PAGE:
While the coming of the spooky season prompts a plethora of Halloween events all across Chicago, there is a limited number eerie enough to inspire real fear.
Unexpected jumps and sudden scares may come in abundance but when all is said and done it is ultimately a costumed figure or creepy decoration of some kind and just like an episode of Scooby Doo, the mask comes off and the fear fades away.
For those wanting to experience a real-life ghost story this Halloween, a much more hair-raising reality can be found under two hours away in the town of Whitewater.
Nicknamed “Second Salem” after the notorious town near Boston renowned for its 1692 witch trials and subsequent executions, Whitewater in Wisconsin has its own repertoire of creepy tales associated with witchcraft.
According to historian Carol Cartwright, curator of Whitewater’s historic depot museum and an academic who became fascinated by the prevalent stories, much of the supposed hauntings stem back to the old Morris Pratt Institute.
It is said that this building was established somewhat enigmatically by Pratt. Having been advised by a medium in 1884 to invest in land in northern Wisconsin, Pratt purchased an iron ore mine which soon made him considerably wealthy and able to build his own institute.
He opened the Morris Pratt Institute in 1889 for the study of spiritualism at the northwest corner of Fremont and Center streets. Though Pratt kept quiet about its exact purpose, it was said that students practiced séances in an attempt to contact the dead and better understand God and the afterlife.
The Whitewater Historical Society notes that the local newspaper addressed it “M. Pratt’s Sanitarium and hall of Psychic science” upon its opening and though Pratt himself would refer to it as his “temple of science” locals quickly took to calling it “the Spook’s Temple.”
After Pratt’s death in 1902, students could attend a school of higher education at the institute, where among other studies in spiritualism and psychic research students were trained as mediums.
From here practices spread around the town reportedly being performed in various locations in Whitewater. Another infamous spot is the old water tower in the town’s Starin Park. Bands of “witches” gathered here to chant and perform rituals in another attempt to contact spirits.
According to Discover Whitewater, the iron fence around the tower has spikes pointing inward to restrict anything escaping from the tower rather than pointing outward to prohibit entry.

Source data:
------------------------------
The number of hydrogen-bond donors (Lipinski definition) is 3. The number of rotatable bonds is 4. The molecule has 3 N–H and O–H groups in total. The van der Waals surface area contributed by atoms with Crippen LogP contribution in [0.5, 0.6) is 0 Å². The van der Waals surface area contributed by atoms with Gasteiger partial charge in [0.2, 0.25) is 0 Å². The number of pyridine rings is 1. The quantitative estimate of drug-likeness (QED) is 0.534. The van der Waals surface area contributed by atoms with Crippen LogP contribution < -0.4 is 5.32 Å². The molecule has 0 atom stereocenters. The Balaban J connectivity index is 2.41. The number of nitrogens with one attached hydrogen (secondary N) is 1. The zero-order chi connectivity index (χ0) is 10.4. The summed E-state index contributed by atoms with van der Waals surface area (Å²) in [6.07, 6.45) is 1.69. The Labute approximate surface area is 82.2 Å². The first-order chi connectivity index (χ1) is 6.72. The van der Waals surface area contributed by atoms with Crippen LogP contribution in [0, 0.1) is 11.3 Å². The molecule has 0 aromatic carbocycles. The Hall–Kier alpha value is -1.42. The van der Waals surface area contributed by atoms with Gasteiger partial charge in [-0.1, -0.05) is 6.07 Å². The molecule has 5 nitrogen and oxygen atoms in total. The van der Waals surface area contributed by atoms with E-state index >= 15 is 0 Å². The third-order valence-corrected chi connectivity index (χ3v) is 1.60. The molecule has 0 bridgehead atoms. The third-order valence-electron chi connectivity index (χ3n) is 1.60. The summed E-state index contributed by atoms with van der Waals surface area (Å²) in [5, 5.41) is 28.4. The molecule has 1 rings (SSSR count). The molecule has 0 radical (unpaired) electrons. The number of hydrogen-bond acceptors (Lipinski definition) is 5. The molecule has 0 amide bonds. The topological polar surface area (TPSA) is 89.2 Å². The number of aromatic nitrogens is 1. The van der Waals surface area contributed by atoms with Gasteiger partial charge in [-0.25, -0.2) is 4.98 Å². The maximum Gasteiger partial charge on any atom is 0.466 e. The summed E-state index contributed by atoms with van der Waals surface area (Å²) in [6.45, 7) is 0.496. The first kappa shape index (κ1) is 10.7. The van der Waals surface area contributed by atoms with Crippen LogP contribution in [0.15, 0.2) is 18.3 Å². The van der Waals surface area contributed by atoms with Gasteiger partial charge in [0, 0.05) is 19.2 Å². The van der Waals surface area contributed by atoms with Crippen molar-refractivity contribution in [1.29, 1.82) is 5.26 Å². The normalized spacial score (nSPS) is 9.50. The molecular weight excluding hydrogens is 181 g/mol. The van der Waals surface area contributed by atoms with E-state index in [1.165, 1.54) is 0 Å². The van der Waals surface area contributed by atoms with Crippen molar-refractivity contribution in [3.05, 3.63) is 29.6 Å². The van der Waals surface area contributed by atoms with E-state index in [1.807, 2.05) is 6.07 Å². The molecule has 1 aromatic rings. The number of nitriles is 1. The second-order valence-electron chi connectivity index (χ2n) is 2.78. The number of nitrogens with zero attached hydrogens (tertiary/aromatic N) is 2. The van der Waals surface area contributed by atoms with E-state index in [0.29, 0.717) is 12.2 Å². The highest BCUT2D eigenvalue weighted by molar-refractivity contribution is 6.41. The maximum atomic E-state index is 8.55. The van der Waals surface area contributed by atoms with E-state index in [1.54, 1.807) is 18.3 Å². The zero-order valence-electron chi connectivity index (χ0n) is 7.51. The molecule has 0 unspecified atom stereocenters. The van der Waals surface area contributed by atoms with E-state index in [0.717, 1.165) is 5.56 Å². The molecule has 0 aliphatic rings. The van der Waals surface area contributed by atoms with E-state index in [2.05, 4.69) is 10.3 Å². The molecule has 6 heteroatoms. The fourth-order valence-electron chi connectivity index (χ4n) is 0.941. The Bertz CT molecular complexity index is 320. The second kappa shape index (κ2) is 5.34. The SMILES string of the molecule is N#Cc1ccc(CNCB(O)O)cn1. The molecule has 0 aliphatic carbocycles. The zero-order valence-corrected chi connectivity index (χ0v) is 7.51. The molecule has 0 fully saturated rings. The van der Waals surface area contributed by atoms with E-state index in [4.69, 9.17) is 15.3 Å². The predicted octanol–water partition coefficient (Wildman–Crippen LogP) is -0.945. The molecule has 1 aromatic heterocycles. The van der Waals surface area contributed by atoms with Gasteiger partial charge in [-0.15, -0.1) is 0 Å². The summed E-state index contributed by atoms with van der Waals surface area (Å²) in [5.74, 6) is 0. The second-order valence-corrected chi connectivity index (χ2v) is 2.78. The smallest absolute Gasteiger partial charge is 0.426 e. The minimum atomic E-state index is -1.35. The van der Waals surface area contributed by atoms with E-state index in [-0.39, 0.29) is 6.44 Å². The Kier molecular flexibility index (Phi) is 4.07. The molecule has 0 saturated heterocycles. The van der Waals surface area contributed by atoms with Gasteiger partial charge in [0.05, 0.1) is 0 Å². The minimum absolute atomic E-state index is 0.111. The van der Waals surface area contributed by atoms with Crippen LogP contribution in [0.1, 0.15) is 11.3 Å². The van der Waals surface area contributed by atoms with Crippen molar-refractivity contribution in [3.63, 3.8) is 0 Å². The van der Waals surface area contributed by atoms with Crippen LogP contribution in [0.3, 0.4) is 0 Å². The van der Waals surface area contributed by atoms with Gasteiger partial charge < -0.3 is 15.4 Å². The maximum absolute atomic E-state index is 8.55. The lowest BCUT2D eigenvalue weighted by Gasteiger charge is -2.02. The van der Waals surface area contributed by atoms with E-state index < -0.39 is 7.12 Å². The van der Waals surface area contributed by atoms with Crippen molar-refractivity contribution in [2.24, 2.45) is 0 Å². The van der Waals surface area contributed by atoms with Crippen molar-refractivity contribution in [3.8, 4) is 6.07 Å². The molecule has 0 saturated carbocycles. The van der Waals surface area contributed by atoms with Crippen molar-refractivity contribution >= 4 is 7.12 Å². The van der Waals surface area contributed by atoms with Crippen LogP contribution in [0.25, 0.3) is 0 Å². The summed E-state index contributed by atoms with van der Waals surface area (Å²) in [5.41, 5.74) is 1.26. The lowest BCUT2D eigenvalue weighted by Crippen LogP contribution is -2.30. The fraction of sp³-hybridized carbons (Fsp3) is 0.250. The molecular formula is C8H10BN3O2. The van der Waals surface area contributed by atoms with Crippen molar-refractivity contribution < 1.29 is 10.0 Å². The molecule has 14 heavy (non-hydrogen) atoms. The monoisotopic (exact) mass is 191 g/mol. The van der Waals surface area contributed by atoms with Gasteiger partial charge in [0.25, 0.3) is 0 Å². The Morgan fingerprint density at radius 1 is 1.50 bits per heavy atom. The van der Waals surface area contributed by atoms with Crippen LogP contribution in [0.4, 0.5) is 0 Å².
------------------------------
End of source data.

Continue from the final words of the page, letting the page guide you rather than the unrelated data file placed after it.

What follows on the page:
Discover Whitewater also notes 4 other locations that particularly stand out including the University of Wiscon’s Whitewater Greenhill Center of the Arts (CA) situated at 950 W Main St.
Over the years numerous students and staff members claimed to have heard or seen chairs move around in various classrooms and elevators moving between floors while the building is empty.
Inevitably, the town’s cemeteries have played their own role in spooking locals. The town is home to three cemeteries Cavalry, Oak Grove, and Hillside. The isosceles triangle made by these three locations is known as the Witch’s Triangle and covers many of the so-called haunted locations.
The Hillside Cemetery at South Wisconsin St. is home to the mausoleum of a murderess and self-proclaimed witch named Mary Worth. Residing at the highest point of the cemetery, and out of view from the main road, numerous people have reported sightings of Mary’s apparition wandering from her grave through the cemetery’s many tombstones.
From a little girl’s coffin mysteriously relocating itself from one cemetery to the nearby college campus in 1970 to a hidden tunnel found unbricked by a group of sorority sisters who had heard noises coming from the basement ten years later, eerie encounters have been documented all over the town.
There is even one single cursed book locked in Whitewater’s Andersen Library that is said to have caused three students and one professor to commit suicide and another to be locked in a mental institution.
If you’re fascinated by the tales of paranormal activity and feel like braving the spooky streets of Whitewater, Whitewater Chamber operates Sprit Tours in the days leading up to Halloween every year.
[Featured image courtesy of the Whitewater Historical Society]